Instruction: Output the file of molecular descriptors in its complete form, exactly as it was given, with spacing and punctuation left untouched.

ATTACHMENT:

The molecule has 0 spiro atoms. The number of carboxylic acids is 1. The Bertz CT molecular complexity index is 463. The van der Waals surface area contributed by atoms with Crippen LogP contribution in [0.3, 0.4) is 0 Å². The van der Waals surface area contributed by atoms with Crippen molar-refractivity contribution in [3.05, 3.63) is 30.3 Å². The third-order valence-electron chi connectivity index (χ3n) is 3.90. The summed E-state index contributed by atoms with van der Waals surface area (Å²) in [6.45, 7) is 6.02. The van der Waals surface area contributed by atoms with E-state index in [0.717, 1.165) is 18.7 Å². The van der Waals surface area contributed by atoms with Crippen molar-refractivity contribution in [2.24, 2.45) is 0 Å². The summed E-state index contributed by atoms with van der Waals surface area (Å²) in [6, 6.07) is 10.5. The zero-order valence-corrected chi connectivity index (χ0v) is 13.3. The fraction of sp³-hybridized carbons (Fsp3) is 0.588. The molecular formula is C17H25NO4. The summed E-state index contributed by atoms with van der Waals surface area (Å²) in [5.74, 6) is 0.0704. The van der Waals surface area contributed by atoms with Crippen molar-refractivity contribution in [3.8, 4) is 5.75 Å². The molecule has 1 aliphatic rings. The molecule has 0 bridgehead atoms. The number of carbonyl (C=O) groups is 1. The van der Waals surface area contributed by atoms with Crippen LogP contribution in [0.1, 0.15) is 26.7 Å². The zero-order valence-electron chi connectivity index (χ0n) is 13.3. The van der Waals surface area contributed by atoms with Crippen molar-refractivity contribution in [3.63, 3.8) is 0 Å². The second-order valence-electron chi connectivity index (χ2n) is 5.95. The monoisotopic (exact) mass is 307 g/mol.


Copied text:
The molecule has 0 spiro atoms. The number of carboxylic acids is 1. The Bertz CT molecular complexity index is 463. The van der Waals surface area contributed by atoms with Crippen LogP contribution in [0.3, 0.4) is 0 Å². The van der Waals surface area contributed by atoms with Crippen molar-refractivity contribution in [3.05, 3.63) is 30.3 Å². The third-order valence-electron chi connectivity index (χ3n) is 3.90. The summed E-state index contributed by atoms with van der Waals surface area (Å²) in [6.45, 7) is 6.02. The van der Waals surface area contributed by atoms with E-state index in [0.717, 1.165) is 18.7 Å². The van der Waals surface area contributed by atoms with Crippen molar-refractivity contribution in [2.24, 2.45) is 0 Å². The summed E-state index contributed by atoms with van der Waals surface area (Å²) in [6, 6.07) is 10.5. The zero-order valence-corrected chi connectivity index (χ0v) is 13.3. The fraction of sp³-hybridized carbons (Fsp3) is 0.588. The molecular formula is C17H25NO4. The summed E-state index contributed by atoms with van der Waals surface area (Å²) in [5.74, 6) is 0.0704. The van der Waals surface area contributed by atoms with Crippen molar-refractivity contribution in [3.8, 4) is 5.75 Å². The molecule has 1 aliphatic rings. The molecule has 0 bridgehead atoms. The number of carbonyl (C=O) groups is 1. The van der Waals surface area contributed by atoms with Crippen LogP contribution in [0.1, 0.15) is 26.7 Å². The zero-order valence-electron chi connectivity index (χ0n) is 13.3. The van der Waals surface area contributed by atoms with Crippen molar-refractivity contribution in [3.63, 3.8) is 0 Å². The second-order valence-electron chi connectivity index (χ2n) is 5.95. The monoisotopic (exact) mass is 307 g/mol.